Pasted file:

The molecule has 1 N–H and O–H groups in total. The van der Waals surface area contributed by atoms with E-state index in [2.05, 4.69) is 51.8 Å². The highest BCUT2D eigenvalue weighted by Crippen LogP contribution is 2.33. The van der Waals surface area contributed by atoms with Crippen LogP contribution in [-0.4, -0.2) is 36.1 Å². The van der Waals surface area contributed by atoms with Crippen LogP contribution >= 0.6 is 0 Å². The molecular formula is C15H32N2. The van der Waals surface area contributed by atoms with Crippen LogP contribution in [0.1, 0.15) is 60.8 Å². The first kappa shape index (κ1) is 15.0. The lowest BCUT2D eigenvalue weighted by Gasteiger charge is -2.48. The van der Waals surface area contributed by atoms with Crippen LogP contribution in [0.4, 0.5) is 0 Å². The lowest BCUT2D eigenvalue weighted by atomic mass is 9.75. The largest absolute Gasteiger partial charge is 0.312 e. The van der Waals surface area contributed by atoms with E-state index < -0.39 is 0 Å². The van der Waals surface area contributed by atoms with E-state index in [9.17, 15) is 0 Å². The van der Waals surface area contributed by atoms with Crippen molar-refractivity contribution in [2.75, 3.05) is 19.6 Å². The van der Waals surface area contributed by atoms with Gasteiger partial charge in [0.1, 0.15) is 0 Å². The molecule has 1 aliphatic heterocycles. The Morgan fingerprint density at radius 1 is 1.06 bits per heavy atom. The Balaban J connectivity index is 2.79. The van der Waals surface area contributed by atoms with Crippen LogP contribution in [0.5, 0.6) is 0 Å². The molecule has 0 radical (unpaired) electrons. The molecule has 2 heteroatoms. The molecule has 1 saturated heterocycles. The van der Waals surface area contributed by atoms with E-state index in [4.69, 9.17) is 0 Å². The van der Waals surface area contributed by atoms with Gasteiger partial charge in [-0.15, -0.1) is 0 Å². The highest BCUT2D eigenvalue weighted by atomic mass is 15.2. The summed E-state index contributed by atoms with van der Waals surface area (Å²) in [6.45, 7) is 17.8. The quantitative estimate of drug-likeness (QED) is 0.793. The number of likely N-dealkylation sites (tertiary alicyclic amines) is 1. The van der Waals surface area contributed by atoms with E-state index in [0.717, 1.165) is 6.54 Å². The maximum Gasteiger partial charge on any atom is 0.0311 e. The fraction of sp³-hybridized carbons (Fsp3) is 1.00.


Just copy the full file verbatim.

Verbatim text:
The molecule has 1 N–H and O–H groups in total. The van der Waals surface area contributed by atoms with E-state index in [2.05, 4.69) is 51.8 Å². The highest BCUT2D eigenvalue weighted by Crippen LogP contribution is 2.33. The van der Waals surface area contributed by atoms with Crippen LogP contribution in [-0.4, -0.2) is 36.1 Å². The van der Waals surface area contributed by atoms with Crippen LogP contribution >= 0.6 is 0 Å². The molecular formula is C15H32N2. The van der Waals surface area contributed by atoms with Crippen LogP contribution in [0.1, 0.15) is 60.8 Å². The first kappa shape index (κ1) is 15.0. The lowest BCUT2D eigenvalue weighted by Gasteiger charge is -2.48. The van der Waals surface area contributed by atoms with Crippen LogP contribution in [0.4, 0.5) is 0 Å². The lowest BCUT2D eigenvalue weighted by atomic mass is 9.75. The largest absolute Gasteiger partial charge is 0.312 e. The van der Waals surface area contributed by atoms with E-state index < -0.39 is 0 Å². The van der Waals surface area contributed by atoms with E-state index in [9.17, 15) is 0 Å². The van der Waals surface area contributed by atoms with Crippen molar-refractivity contribution in [2.75, 3.05) is 19.6 Å². The van der Waals surface area contributed by atoms with Gasteiger partial charge in [0.1, 0.15) is 0 Å². The molecule has 1 aliphatic heterocycles. The Morgan fingerprint density at radius 1 is 1.06 bits per heavy atom. The Balaban J connectivity index is 2.79. The van der Waals surface area contributed by atoms with Crippen LogP contribution in [0.5, 0.6) is 0 Å². The molecule has 0 radical (unpaired) electrons. The molecule has 2 heteroatoms. The molecule has 1 saturated heterocycles. The van der Waals surface area contributed by atoms with E-state index in [4.69, 9.17) is 0 Å². The van der Waals surface area contributed by atoms with Gasteiger partial charge in [-0.15, -0.1) is 0 Å². The highest BCUT2D eigenvalue weighted by atomic mass is 15.2. The summed E-state index contributed by atoms with van der Waals surface area (Å²) in [6.45, 7) is 17.8. The quantitative estimate of drug-likeness (QED) is 0.793. The number of likely N-dealkylation sites (tertiary alicyclic amines) is 1. The van der Waals surface area contributed by atoms with E-state index in [0.717, 1.165) is 6.54 Å². The maximum Gasteiger partial charge on any atom is 0.0311 e. The fraction of sp³-hybridized carbons (Fsp3) is 1.00.